Unemployment rates were at record highs last year and incomes at record lows. So how can it be that consumers managed to pay down credit-card debt last year? Credit-card debt in the United States dropped significantly last year, but a new MoneyNews article suggests that Americans are still in love with credit cards: The bulk of the decrease resulted not from payments but from charge-offs.
Banks and credit-card companies typically charge off debts once they’re 180 days past due, and the Federal Reserve does not separate charge-offs from debt payments when reporting national credit-card debt-reduction figures. According to a CardHub.com study analyzed by MoneyNews, lenders charged off a record-breaking $83.27 billion of credit-card debt last year, which accounts for the lion’s share of the $93.2 billion drop in card balances.
Debt reduction due mainly to lender charge-offs
According to government reports, as of January 2010, credit-card balances have been declining for 16 straight months. But according to the CardHub.com study, the first quarter of 2009 was the only time during that 16-month period when consumers actually paid down card balances. In that quarter, consumers paid down card balances by $46.9 billion, and lenders charged off an additional $17.59 billion. After the first quarter of 2009, national card balances either increased or remained steady.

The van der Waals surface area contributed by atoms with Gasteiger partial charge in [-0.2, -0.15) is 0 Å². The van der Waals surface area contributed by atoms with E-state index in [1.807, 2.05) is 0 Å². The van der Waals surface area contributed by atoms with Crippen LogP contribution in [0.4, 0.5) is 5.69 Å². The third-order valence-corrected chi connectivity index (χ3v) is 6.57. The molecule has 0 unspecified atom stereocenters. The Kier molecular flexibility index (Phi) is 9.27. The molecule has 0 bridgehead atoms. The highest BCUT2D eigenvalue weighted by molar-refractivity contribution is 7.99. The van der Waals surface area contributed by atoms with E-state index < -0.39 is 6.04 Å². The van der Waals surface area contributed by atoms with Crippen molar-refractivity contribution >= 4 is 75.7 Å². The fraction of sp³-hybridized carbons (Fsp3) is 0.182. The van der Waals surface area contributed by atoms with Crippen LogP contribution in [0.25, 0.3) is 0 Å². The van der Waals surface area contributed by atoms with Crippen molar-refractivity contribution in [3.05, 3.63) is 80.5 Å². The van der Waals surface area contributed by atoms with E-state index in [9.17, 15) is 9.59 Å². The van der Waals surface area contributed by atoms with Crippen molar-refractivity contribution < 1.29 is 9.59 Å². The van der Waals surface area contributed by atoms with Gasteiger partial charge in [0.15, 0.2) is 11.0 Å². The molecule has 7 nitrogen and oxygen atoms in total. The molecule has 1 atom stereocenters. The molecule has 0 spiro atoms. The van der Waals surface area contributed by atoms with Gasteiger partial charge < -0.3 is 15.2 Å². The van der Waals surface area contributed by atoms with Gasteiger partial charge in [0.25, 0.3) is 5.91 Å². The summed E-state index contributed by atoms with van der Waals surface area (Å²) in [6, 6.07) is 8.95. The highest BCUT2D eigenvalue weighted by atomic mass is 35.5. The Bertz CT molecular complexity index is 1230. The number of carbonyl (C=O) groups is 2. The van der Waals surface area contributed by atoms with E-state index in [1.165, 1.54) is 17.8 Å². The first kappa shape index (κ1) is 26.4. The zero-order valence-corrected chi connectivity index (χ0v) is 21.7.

Credit-card debt is down, but not paid down
The CardHub.com study suggests that consumers have not, after all, been paying down credit-card debt, and the record-breaking lender charge-offs for last year evidence the financial pressure faced by many Americans. Credit-card debt charge-offs were a record-high of 10.1% in the third quarter of 2009. The rate was somewhat lower in the last quarter, but the situation is expected to become worse. According to MoneyNews, Moody’s Investor Service predicts that the charge-off rate will reach 12% in 2010. By way of comparison, in the fourth quarter of 2006, a year before the current economic downturn began, the charge-off rate was a mere 4%.
Which is not surprising
It should come as no surprise that unemployed and underemployed Americans are still financially stressed and leaning on credit cards and emergency cash loans. Increased charge-offs by lenders is just one more ripple in the ever-expanding ripple effect of the recession.